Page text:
This includes the journalists who report on any new findings in the endocrinology field that originate from the doctors and medical scientists themselves.

Therefore, articles on “living a healthier life” with diabetes, a thyroid disorder or an illness that affects the metabolism are strictly from a scientific point of view as opposed to other topics that are geared toward discussing what the readers (or at least their preferred audience) wants to hear or read.

For example, the majority of articles are published by doctors and medical researchers in the New England Journal of Medicine, as well as reliable newspapers such as The New York Times.

The articles pertaining to endocrinology that are published in regular newspapers (not medical journals) are summarized and simplified articles from various medical journals.

An article called, 2 Endocrinology Groups Raise Doubt on Earlier Onset of Girls’ Puberty was published in The New York Times on Sept. 3, 2001.

One week earlier, the official study was published in the New England Journal of Medicine.  This article includes the full abstract, intro, thesis, tests, charts, results, conclusion and overall write up properly cited.

The New York Times version, although explaining everything, is a relatively short article as opposed to the full study report that is approximately 14 pages (not including cited sources and methods).

The facts about drinking while pregnant?


Every few months or so, the Internet goes crazy over a new study that says what is okay and not okay to do while pregnant.

For example, first it is not okay to drink alcohol while pregnant, then it was suggested that having a glass of wine once a month is healthy. And now, it is okay to only drink the last month a woman is pregnant.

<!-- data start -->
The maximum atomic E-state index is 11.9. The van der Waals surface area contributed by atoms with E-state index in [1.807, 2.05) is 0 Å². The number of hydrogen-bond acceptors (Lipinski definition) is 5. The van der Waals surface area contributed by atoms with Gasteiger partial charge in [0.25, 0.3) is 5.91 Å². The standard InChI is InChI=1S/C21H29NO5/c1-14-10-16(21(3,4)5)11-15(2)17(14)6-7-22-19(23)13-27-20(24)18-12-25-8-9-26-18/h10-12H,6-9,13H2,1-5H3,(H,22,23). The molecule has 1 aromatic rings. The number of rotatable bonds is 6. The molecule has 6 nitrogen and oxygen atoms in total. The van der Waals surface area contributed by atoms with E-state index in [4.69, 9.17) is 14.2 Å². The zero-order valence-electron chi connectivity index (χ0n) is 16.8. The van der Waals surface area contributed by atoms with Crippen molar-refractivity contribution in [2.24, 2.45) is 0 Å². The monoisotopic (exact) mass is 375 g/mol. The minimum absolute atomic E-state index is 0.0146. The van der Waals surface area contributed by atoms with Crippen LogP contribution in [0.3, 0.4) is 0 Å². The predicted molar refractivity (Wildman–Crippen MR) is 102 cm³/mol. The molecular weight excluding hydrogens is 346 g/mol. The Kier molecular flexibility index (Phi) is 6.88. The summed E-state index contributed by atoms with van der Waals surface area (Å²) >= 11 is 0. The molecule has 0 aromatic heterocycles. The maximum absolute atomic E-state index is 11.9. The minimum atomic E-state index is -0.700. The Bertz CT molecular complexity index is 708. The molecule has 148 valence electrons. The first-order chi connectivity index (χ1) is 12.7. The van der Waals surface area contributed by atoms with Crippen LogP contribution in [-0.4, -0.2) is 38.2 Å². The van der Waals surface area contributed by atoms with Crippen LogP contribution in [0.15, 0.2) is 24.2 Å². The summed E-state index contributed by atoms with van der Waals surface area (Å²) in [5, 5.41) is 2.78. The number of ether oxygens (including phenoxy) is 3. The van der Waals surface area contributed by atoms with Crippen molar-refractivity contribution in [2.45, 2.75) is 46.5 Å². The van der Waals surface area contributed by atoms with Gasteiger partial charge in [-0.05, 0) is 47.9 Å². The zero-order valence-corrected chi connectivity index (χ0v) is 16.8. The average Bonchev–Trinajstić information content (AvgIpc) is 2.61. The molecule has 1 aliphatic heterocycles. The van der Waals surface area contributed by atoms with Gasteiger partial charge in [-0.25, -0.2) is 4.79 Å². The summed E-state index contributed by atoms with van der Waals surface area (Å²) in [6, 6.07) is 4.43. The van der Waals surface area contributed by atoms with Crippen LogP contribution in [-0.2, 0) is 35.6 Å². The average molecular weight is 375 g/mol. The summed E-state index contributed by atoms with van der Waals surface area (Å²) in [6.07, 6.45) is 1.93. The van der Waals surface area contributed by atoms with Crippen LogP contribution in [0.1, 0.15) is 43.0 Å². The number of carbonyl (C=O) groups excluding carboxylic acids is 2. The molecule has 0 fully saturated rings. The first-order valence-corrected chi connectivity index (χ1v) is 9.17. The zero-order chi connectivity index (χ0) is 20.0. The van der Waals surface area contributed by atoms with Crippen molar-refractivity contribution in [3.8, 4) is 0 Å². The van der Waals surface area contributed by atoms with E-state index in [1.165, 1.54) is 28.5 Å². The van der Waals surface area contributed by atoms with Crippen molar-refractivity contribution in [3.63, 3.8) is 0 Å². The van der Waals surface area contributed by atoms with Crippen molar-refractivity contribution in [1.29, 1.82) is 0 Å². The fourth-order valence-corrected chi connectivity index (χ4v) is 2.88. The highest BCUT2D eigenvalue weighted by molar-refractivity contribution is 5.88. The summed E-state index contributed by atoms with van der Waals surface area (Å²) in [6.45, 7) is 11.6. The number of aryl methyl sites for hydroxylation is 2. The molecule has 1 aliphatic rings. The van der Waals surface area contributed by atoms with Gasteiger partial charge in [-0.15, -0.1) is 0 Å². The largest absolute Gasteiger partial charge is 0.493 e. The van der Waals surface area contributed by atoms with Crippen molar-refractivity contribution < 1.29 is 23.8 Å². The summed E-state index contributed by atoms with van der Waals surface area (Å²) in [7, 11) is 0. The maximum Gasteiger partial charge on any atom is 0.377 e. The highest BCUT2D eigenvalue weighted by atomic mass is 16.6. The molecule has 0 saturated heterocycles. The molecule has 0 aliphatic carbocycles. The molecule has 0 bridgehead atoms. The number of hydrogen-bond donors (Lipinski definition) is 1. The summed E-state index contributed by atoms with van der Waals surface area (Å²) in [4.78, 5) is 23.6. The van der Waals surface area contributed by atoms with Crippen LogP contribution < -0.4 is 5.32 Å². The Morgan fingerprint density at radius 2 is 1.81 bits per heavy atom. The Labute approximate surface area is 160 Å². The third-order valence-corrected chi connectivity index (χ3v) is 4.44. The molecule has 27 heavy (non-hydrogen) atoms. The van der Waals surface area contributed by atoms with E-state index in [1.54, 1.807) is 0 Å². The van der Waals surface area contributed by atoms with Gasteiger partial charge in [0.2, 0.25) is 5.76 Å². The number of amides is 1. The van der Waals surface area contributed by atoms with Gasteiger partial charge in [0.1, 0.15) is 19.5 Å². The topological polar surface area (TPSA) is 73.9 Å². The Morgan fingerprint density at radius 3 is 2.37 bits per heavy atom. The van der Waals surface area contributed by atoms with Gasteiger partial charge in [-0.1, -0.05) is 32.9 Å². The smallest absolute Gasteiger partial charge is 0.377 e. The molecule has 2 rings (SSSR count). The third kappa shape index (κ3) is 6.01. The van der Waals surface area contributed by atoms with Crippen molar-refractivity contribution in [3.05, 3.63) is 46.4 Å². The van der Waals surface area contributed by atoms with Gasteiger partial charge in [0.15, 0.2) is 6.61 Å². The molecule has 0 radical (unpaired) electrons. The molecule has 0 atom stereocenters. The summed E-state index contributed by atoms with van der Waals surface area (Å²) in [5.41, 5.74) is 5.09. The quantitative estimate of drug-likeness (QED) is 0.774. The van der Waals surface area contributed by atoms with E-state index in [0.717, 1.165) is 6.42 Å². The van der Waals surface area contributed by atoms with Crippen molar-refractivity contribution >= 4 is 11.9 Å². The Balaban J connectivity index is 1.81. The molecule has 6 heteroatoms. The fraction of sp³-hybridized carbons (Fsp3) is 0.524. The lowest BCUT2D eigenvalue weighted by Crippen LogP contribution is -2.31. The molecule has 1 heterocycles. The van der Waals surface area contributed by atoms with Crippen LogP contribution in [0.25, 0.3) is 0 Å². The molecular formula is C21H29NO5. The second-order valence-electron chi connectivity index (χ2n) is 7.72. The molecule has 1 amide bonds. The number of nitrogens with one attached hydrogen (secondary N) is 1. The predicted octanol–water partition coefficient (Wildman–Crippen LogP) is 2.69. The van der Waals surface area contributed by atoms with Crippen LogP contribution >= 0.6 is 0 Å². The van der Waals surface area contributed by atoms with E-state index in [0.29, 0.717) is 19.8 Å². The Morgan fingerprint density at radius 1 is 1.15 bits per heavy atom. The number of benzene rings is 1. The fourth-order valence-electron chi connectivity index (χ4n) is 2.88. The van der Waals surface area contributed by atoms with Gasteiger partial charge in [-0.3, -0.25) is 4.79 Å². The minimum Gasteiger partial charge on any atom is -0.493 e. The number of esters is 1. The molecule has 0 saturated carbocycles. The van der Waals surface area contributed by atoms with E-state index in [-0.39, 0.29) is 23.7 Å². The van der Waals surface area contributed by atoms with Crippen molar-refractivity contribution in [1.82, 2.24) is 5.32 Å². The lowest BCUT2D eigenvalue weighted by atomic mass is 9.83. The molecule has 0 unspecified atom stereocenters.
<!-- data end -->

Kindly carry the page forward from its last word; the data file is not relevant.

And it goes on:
WebMD poses the question “How much alcohol is too much?”

It also states that “The problem with drinking and pregnancy is that there is no amount that has been proven to be safe.”

The latest theory states that it is not only okay, but it is actually good for ones pregnancy.

David Garry an OBGYN admits that “researchers don’t know enough about the potential effects of drinking alcohol at particular times during the pregnancy to be able to say that any time is really safe.”

Journalists and reporters quickly write about why the new theory is correct and why we were wrong in the past.  Obviously, it is their job to get information out there as quickly and accurately as possible.

In this case, although the journalists and reporters are doing their jobs, they are missing the extensive research as to why people’s perceptions change.

New studies are frequently done, but how correct are they?  Within in the past two years, doctors have changed their mind about alcohol intake while pregnant.

Wanting to get the information out there with the newest studies, the accuracy of information is not always clear.  If it were, these new studies would all conclude in agreement with one another.

Doctors are still not agreeing on which theory is most correct.  If doctors are admitting they do not know, it is impossible for the reporting to be 100% accurate.

Journalists’ health reporting falls short


Frequently health articles are headlined with words that promote the understanding of possibility as oppose to fact.  The New York Times published many health articles this week.  All of the titles follow this patter.

Commonly used headline words are qualifiers such as “might,” “sometimes” and “most likely.”  Sometimes the headlines are even in the form of questions.

Similarly, when there is a possible cure to an illness, the hypothesis/abstract of the study or experiment is condensed into the title. This discusses the possibility of a cure being discovered/invented.

For example, “When a Spouse Dies, Resilience Can Be Uneven,” “Why Do Obese Patients Get Worse Care?,” “Too Old to Donate Blood?, Immunity Offers Hope to a Cancer Patient,” but there is no certainty.

Scientists as well as the news media do not want to make a statement of fact in case the statement is wrong or simply the “cure” is not successful for everyone.